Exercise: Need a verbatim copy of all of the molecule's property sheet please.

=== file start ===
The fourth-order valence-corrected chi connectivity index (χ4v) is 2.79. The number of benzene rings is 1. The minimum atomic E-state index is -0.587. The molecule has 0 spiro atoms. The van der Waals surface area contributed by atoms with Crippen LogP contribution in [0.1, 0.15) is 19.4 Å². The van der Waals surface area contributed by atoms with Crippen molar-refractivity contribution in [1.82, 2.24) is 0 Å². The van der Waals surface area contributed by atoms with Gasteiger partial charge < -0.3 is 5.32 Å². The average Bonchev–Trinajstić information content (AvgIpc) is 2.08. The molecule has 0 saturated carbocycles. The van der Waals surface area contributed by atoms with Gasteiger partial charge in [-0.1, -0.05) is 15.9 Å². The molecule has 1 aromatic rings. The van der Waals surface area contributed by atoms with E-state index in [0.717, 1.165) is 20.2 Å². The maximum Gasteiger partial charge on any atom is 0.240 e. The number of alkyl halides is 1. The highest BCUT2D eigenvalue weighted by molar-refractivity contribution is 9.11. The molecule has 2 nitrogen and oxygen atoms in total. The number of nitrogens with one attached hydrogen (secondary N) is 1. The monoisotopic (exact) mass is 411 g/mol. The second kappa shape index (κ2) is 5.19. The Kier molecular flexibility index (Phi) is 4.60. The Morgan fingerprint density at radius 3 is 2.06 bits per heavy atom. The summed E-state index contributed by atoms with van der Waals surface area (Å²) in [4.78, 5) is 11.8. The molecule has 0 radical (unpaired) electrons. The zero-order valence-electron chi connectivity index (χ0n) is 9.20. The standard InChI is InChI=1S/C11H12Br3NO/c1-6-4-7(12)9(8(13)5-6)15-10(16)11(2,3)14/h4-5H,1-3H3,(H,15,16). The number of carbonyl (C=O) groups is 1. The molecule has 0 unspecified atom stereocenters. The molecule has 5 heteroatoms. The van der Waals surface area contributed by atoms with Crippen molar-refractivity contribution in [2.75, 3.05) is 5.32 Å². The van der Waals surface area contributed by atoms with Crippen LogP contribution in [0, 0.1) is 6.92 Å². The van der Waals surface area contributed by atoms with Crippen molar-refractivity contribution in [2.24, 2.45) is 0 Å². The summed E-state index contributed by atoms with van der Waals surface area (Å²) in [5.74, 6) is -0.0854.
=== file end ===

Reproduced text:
The fourth-order valence-corrected chi connectivity index (χ4v) is 2.79. The number of benzene rings is 1. The minimum atomic E-state index is -0.587. The molecule has 0 spiro atoms. The van der Waals surface area contributed by atoms with Crippen LogP contribution in [0.1, 0.15) is 19.4 Å². The van der Waals surface area contributed by atoms with Crippen molar-refractivity contribution in [1.82, 2.24) is 0 Å². The van der Waals surface area contributed by atoms with Gasteiger partial charge < -0.3 is 5.32 Å². The average Bonchev–Trinajstić information content (AvgIpc) is 2.08. The molecule has 0 saturated carbocycles. The van der Waals surface area contributed by atoms with Gasteiger partial charge in [-0.1, -0.05) is 15.9 Å². The molecule has 1 aromatic rings. The van der Waals surface area contributed by atoms with E-state index in [0.717, 1.165) is 20.2 Å². The maximum Gasteiger partial charge on any atom is 0.240 e. The number of alkyl halides is 1. The highest BCUT2D eigenvalue weighted by molar-refractivity contribution is 9.11. The molecule has 2 nitrogen and oxygen atoms in total. The number of nitrogens with one attached hydrogen (secondary N) is 1. The monoisotopic (exact) mass is 411 g/mol. The second kappa shape index (κ2) is 5.19. The Kier molecular flexibility index (Phi) is 4.60. The Morgan fingerprint density at radius 3 is 2.06 bits per heavy atom. The summed E-state index contributed by atoms with van der Waals surface area (Å²) in [4.78, 5) is 11.8. The molecule has 0 radical (unpaired) electrons. The zero-order valence-electron chi connectivity index (χ0n) is 9.20. The standard InChI is InChI=1S/C11H12Br3NO/c1-6-4-7(12)9(8(13)5-6)15-10(16)11(2,3)14/h4-5H,1-3H3,(H,15,16). The number of carbonyl (C=O) groups is 1. The molecule has 0 unspecified atom stereocenters. The molecule has 5 heteroatoms. The van der Waals surface area contributed by atoms with Crippen molar-refractivity contribution in [2.75, 3.05) is 5.32 Å². The van der Waals surface area contributed by atoms with Crippen LogP contribution in [0, 0.1) is 6.92 Å². The van der Waals surface area contributed by atoms with Crippen molar-refractivity contribution in [2.24, 2.45) is 0 Å². The summed E-state index contributed by atoms with van der Waals surface area (Å²) in [5.74, 6) is -0.0854.